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Cable Operators

Underserved Markets Serve Mediacom Well

2/24/2006 7:00 PM Eastern

Rocco Commisso has never been one to follow the crowd, and that independent streak has served him well. When some operators were selling out in the mid-1990s, or were focused primarily on their major urban markets, he formed Mediacom Communications Corp. and immediately began buying underperforming cable properties in secondary markets across the country.

Commisso, who holds the titles of chairman and CEO, was sure he could build up a profitable company if he was careful about how much he paid and how fast he rolled out new services. In 10 years, he has built Middletown, N.Y.-based Mediacom into the eighth-largest cable operator in the country, serving 1.4 million customers across 23 states.

Before he was a cable entrepreneur, Commisso served as chief financial officer of Cablevision Industries Corp. for 10 years. When CVI chairman and founder Alan Gerry decided to cash out and sell his company to Time Warner Inc., it didn’t take long for Commisso to start making his own plans. He ponied up his own money and bought the system serving Ridgecrest, Calif., from Benchmark Cablevision in 1996.

“I drafted my business plan for Mediacom less than a month after I left CVI,” Commisso said. “I didn’t agree with Alan’s decision to leave the industry. I felt it still had plenty of growth left.

A FRESH START

“He thought it was the end of the entrepreneur. I thought it might be just the beginning. I saw it as a window of opportunity. The big companies were concentrating on their big markets and the valuations for secondary markets were much lower. I was 45 years old and I was willing to put my money where my mouth was.”

An accomplished financier known for his creative and aggressive financial acumen, Commisso had no trouble raising the funds he needed to get his dream off the ground. He was well-known in financial circles: Before joining CVI as CFO, Commisso was a commercial banker whose clients were cable operators, including Gerry.

Yet in the beginning, every acquisition Mediacom did had different financing, says Mark Stephan, Mediacom’s CFO and Commisso’s first employee. In the first five years, Mediacom did 22 deals. It was a wild ride, Stephan recalled.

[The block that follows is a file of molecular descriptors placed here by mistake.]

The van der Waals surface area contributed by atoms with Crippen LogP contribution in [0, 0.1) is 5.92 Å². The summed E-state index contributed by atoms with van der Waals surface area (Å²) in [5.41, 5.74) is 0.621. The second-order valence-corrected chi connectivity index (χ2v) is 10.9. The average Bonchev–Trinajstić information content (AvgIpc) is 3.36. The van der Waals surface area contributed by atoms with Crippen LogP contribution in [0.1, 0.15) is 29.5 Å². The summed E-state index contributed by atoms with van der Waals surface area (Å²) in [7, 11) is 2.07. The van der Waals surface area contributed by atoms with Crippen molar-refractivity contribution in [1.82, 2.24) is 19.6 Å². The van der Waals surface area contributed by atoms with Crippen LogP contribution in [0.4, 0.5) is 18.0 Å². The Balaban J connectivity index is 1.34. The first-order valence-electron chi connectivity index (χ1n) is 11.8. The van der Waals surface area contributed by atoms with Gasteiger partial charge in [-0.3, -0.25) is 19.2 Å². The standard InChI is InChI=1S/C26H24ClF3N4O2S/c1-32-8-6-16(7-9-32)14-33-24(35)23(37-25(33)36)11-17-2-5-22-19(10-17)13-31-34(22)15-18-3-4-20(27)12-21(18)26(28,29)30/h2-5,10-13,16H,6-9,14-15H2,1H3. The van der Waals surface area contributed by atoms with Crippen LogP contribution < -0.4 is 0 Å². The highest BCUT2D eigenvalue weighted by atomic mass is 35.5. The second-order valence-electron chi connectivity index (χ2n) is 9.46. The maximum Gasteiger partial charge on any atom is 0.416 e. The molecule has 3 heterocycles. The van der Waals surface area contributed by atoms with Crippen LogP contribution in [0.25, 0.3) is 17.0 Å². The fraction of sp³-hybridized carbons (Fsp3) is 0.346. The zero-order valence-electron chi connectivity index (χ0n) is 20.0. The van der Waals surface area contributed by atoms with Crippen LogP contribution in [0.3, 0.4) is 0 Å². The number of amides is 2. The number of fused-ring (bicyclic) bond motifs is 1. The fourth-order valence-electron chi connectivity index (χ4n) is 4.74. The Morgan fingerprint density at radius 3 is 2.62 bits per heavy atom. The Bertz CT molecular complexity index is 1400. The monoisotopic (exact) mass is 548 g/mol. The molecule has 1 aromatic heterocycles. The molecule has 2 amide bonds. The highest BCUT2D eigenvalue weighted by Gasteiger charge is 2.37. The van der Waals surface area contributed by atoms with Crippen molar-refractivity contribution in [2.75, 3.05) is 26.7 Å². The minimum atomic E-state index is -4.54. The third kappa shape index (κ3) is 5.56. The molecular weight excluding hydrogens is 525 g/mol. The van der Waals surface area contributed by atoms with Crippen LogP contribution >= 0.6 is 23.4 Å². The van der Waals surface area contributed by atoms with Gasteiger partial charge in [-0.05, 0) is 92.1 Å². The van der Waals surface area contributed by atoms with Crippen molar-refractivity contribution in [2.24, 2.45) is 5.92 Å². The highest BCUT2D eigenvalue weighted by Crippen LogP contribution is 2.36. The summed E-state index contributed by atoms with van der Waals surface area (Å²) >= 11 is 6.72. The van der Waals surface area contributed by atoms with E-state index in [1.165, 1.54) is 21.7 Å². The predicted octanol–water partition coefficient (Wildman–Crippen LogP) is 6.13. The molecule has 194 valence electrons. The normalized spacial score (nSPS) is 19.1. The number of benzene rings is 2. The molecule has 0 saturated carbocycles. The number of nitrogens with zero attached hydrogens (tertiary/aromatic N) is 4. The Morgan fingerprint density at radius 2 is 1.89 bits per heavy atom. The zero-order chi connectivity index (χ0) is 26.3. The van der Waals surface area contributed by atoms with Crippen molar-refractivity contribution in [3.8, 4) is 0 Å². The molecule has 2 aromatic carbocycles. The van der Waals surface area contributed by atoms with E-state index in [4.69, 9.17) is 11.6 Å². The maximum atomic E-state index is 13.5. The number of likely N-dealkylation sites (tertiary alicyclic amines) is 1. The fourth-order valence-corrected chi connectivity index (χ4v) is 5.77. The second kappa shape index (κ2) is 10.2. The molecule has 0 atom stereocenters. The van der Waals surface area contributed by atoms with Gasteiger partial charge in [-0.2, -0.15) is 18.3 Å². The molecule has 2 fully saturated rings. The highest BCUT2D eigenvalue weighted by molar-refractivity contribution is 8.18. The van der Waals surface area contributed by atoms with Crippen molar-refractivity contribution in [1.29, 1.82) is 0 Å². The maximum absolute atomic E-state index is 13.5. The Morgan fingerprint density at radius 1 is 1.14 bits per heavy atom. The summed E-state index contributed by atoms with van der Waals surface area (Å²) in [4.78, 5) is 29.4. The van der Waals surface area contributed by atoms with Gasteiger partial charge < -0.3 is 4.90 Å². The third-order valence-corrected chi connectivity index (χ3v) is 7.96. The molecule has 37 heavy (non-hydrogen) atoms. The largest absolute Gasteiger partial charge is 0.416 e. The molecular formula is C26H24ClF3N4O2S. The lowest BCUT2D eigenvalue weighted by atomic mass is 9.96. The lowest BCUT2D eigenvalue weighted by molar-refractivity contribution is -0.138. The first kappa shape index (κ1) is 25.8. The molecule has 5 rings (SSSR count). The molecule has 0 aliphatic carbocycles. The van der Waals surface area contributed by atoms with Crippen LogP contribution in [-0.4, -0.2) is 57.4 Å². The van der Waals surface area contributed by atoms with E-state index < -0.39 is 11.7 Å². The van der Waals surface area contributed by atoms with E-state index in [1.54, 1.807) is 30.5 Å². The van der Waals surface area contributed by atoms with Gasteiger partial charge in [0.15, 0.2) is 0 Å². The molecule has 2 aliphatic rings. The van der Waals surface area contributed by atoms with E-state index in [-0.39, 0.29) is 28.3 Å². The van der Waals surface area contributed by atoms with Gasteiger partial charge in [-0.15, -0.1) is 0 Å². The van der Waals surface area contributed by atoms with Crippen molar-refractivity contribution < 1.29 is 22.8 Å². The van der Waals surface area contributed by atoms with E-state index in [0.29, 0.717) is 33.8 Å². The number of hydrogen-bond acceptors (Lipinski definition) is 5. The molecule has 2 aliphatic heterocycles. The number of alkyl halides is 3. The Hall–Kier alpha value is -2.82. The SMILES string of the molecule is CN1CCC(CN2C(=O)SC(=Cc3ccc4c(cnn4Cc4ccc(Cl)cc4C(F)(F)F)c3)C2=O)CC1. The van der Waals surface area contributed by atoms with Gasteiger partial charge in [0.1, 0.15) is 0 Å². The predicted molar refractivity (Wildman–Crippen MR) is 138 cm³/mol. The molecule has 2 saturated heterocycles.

“We weren’t exactly on the edge,” he said. “But sellers had to rely on our ability to find debt and equity to buy those properties and so they were taking a chance on us, too.”

It wasn’t hard finding money, Commisso said. The trick was finding the right money. “I turned $100 million down because I wanted to retain control of the company,” Commisso said. “I had single-digit millions and that gave me control. I wasn’t about to lose it. Eventually, we raised more money, but I never lost control. I still have it today. I own 24% of the company’s A stock and I own all the B stock, which gives me 75% voting control of the company.”

Mediacom’s first big acquisition came in 1998, when it purchased US Cable from Cablevision Systems Corp. The properties served 260,000 customers in 10 states and quadrupled Mediacom’s subscriber base. By the following year, Mediacom had purchased Triax Communication and Zylstra, doubling the company’s size again to 725,000 customers in 21 states.

Commisso’s acquisitions slowed until 2000 when the company went public and was able to use that security to buy systems serving 800,000 customers from AT&T Broadband. The deal doubled Mediacom’s reach one more time, to 1.5 million customers, making it the No. 8 U.S. cable MSO. (It could slip to No. 9, though, once Cequel III closes its acquisition of several Charter Communications Inc. and Cox Communications Inc. systems in secondary markets later this year.)

Daniels & Associates helped Commisso with many of those deals and chairman Brian Deevy has the utmost respect for Commisso and his team.

“Rocco has done a terrific job of building his business from the ground up,” he said. “It took some courage to take some of those properties on, but the company has done a good job of making them attractive, financially and operationally. A lot of people have tried to do what he has done. I like Rocco. He works hard and he does a good job of building a strong business in 10 years.”